“I’m definitely influenced very heavily by The Haters, The Rita, and Sudden Infant.”

* What artists inspire you?
My primary influences with dungeon synth are the artists I heard prior to the revival, Burzum, Mortiis, Vond, Dead Can Dance, Trollmann Av Ildtoppberg, and Summoning. But some of the stuff that came out earlier in the revival had an effect on me, Erang, Lord Lovidicus, Til Det Bergens Skyggene. But the project that really made me want to start playing this style was Abandoned Places. I’d never thought of playing this kind of music in a way that was that weird and that dissonant, my idea was to use a wall of noise instead of dissonance and keep it modal. On the noise side I’m definitely influenced very heavily by The Haters, The Rita, and Sudden Infant.

But despite all this shit I’m saying about noise I was also listening to a lot of Manowar, Omen, and Dio when I started Ranseur. Because despite the fact that I’m playing an obscure electronic style and mixing in all of this weirdness with the noise, I wanted the project to have the feeling of metal at its heart.

* What can we expect from you for the next album?
The next album will continue the more rhythmic focus of the last two but will have more percussion (all directly from the synth in real time though, no overdubbing). It will be a little more technical than the other records. It’ll be a little noisier than Obsidian Throne because I went with a softer hiss on that one. At this point it will probably be called Goblin Music, and it will probably have a tape release on Path of Silence Records who released my previous tape Obsidian Throne.

* Any final words?
Thanks for the interview and everybody who checked out the project.

Interview with U.K. Dungeon Synth artist Elric

Continue our series of Interview with Dark Dungeon Synth artists this week, today I speak with Elric Uk Dungeon Synth artist deeply inspired by Sword and Sorcery Author Michael Moorcock – read on

* Can you give us a history of Elric, How it all began.
I just deleted my original answer to this question because it was too morbid.

* Were you in any metal bands before you started Elric?

* What were your musical influences, to me most metal guys who play
“dark dungeon music” were inspired by Mortiis and
Burzum and Beethoven are my favorite artists.  Dauði Baldrs is perhaps
the greatest album of the 20th century.

* Do you take inspiration from video games and or films as well as music?
8 Bit video games yes.  Films not so much.

* Did you take piano lessons as a kid or are you self taught?
Yes, the former.

* What’s the songwriting process for you like?
Capture inspiration in the moment.  Little to no revision afterwards.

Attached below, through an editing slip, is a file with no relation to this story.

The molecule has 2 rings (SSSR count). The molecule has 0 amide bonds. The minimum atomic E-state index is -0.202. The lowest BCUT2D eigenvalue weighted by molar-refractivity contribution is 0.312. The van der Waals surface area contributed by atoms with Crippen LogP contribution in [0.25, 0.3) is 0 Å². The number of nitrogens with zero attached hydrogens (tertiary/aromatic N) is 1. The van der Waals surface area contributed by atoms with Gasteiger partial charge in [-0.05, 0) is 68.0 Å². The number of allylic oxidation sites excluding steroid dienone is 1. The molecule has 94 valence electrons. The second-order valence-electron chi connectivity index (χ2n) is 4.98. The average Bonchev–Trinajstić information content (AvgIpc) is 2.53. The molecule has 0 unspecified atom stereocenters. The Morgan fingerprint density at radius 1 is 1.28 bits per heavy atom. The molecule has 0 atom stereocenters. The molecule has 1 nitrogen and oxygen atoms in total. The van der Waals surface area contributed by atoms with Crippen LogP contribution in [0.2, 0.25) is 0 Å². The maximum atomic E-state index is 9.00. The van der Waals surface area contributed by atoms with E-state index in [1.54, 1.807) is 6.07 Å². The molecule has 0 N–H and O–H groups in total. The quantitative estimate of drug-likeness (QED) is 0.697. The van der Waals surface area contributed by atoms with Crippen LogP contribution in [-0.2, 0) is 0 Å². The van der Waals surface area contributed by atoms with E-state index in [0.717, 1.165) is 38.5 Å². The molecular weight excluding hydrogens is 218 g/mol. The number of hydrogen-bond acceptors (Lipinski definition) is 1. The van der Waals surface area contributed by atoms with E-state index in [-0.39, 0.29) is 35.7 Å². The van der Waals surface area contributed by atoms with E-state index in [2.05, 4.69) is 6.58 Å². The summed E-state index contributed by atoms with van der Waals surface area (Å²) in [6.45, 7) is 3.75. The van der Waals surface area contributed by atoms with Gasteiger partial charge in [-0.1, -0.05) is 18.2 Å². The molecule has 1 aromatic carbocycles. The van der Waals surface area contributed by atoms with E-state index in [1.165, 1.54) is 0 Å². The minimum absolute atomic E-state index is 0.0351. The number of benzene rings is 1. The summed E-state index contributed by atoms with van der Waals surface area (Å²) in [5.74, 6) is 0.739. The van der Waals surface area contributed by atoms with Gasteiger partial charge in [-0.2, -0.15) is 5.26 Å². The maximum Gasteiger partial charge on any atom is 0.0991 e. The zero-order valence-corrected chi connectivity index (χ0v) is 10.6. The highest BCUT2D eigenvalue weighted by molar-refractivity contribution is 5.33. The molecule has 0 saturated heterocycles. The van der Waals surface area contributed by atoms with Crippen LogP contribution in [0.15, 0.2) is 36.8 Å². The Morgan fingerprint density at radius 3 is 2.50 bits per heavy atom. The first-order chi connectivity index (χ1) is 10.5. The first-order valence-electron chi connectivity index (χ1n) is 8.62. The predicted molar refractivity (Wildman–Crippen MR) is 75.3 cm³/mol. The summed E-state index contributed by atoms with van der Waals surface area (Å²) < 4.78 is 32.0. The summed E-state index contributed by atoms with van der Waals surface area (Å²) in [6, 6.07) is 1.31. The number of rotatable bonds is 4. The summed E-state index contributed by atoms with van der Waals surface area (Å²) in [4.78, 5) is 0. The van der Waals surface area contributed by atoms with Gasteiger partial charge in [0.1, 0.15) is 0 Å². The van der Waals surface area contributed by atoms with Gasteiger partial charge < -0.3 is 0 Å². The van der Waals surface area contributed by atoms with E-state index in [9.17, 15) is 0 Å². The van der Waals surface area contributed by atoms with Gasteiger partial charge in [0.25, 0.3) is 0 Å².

* How about recording? Do you use protools? garage band or? Again are
you self taught or do you have a friend that went to audio school who
helps you out?
I do everything myself, no help.

* Have you played any live shows yet? If not do you have any intention
of doing so? If so how do you see the show? Just you with a keyboard
or some level of theatrics would be involved?
Unlikely to ever do live shows, but have theorized how the live
version would be performed.  It would not include theatrics.

“I was so inspired by the Elric series – in particular the character himself, rather than the story per se, someone I found I personally identified with deeply on various levels.”

* The name Elric is well known as a character from the Michael
Moorcock novels right? When did you get into reading them? As they
were very popular in the 70s!
Indeed, there can be only one Elric. I have to admit I was a latecomer, and only began reading Moorcock in 2016 (most of what I read is non-fiction….I live in my own fantasy world and barely require additional fantasy day to day).  I was so inspired by the Elric series – in particular the character himself, rather than the story per se, someone I found I personally identified with deeply on various levels.  So I moved to create this project as a tribute to it.  Since then I have explored the Moorcock multiverse, and I do consider him on a level near-ish – but by no means on par with – Herbert and Tolkien.

* Sword and Sorcery fiction on the whole (Tolkien, Robert Howard etc)
was big in the late 60s and 70s but it was usually seen as the realm
of dungeon and dragon playing “nerds” Are you surprised by the renewed
interest in this style of fiction in the last 10-12 years? And the
fact that now all the “cool kids” love shows like Game of Thrones?
Not surprised. LOTR film trilogy began the repopularization,
subsequent cultural sweep has been thoroughly predictable.

“Tolkien of course is a genius of the highest order.”

* Outside of Moorcock – who do you rate in the world of Sword and
Sorcery fiction?
I prefer history to fantasy.   Will Durant is my favorite author.
Frank Herbert is my favorite fiction author.  Dostoyevsky 2nd
favorite.  Tolkien of course is a genius of the highest order.  I am
intensely picky with how I spend my (infinitely finite) time with
books.  Fire and Ice is a great film.

* What did you think of the latest Lord of the Rings movies and the
Hobbit films? (I loved the Hobbit novel more as a kid but loved the
LOTR films more than the Hobbit trilogy)
Lord of the Rings trilogy was passable – barely.  The Hobbit trilogy
was pure abomination (in the Herbertian sense).

“War is an ongoing symptom of human civilization”

* Moorcock was hugely influenced by German writer Bertolt Brecht and
he was greatly inspired by world war 1 (as was Tolkien) do you think
we shall see a new wave of writers traumatized by the constant wars in
the Middle east in coming years?
Nothing new.  War is an ongoing symptom of human civilization.  I
don’t see why recent wars would inspire any differently.

* You released 2 albums in Jan of 2017 – what more can we expect from
you in 2017?
Albums 3 & 4 were released April 1st.  Watch for them to arrive soon
at some cassette distros.

* Any final words?
Thanks for the interest in the music.